Progress of Cryogenics and Isotopes Separation , ISSN: 1582-2575
2012, Volume 15, Issue 1

Importance of Local Leak Rate in Determination of Gas Leak Localization in Enclosed Industrial Building

Ștefan-Ionuţ Spiridon , Sorin Gherghinescu , Gheorghe Popescu

National Research and Development Institute for Cryogenics and Isotopic Technologies - ICSI Rm. Valcea, Uzinei Street no. 4, PO Box Râureni 7, 240050, Râmnicu Vâlcea, Romania

*Corresponding author: Stefan-Ionut Spiridon, E-mail:

Published: May 2012


Byproduct of electricity production by nuclear power plants, Tritium, is considered to be the main fuel source for fusion reactors. The tritiated water obtained in the fission reactors is transformed with the help of TRF’s in pure tritium gas. This is further used as primary source in the fuel cycle of the fusion reactors. The technical assembly of the TRF (Tritium Removal Facility) is regarded as a complex system of specialized equipment, sensors, detectors, valves and piping arrangements. Working pressure and temperatures of the TRF system defines the types of sensors, the vacuum technology and especially the possible operational safety issues. Leaks in the systems represent one of the main safety issues in a TRF. Environmental and work safety regulations state that if leak from a system, in a closed or open space, exceeds some threshold value it must be reported. Tritium has a special regulation because of its radioactive impact and it’s strategically importance.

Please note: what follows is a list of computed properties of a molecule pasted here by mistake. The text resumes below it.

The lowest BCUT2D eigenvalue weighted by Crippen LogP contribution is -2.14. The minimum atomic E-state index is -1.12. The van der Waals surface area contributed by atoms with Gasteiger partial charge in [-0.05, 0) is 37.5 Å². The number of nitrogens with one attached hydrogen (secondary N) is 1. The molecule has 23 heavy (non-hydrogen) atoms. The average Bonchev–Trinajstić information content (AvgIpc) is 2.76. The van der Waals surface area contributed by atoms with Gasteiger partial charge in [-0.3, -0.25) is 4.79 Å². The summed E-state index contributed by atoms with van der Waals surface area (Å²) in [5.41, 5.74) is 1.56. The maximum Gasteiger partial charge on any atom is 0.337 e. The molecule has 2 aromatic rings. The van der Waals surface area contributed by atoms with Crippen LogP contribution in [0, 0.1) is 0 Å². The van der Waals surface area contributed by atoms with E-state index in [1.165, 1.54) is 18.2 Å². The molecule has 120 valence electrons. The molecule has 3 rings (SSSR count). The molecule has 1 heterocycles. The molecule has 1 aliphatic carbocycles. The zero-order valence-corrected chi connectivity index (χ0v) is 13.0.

This article describes a calculation procedure that demonstrates that the leaks in the system could be localized and estimated. Using a least squares technique in a spreadsheet, parameters of a nonlinear equation can be determined for a localized leak in an enclosure, like a cold-box, e.g.. The calculations were based on a leak test using nitrogen and also industrial air. The pressure loss in the system was modelled by evaluating the leak through an orifice with specified open surface. This coefficient of opened surface was then used to calculate the loss of tritium in the system. The first step in the test was to fill the system. The pressure in the system was recorded as a function of time. This loss in pressure was described as proportional to the orifice coefficient.      


Leak rate, tritium, TRF, environment safety, work safety.

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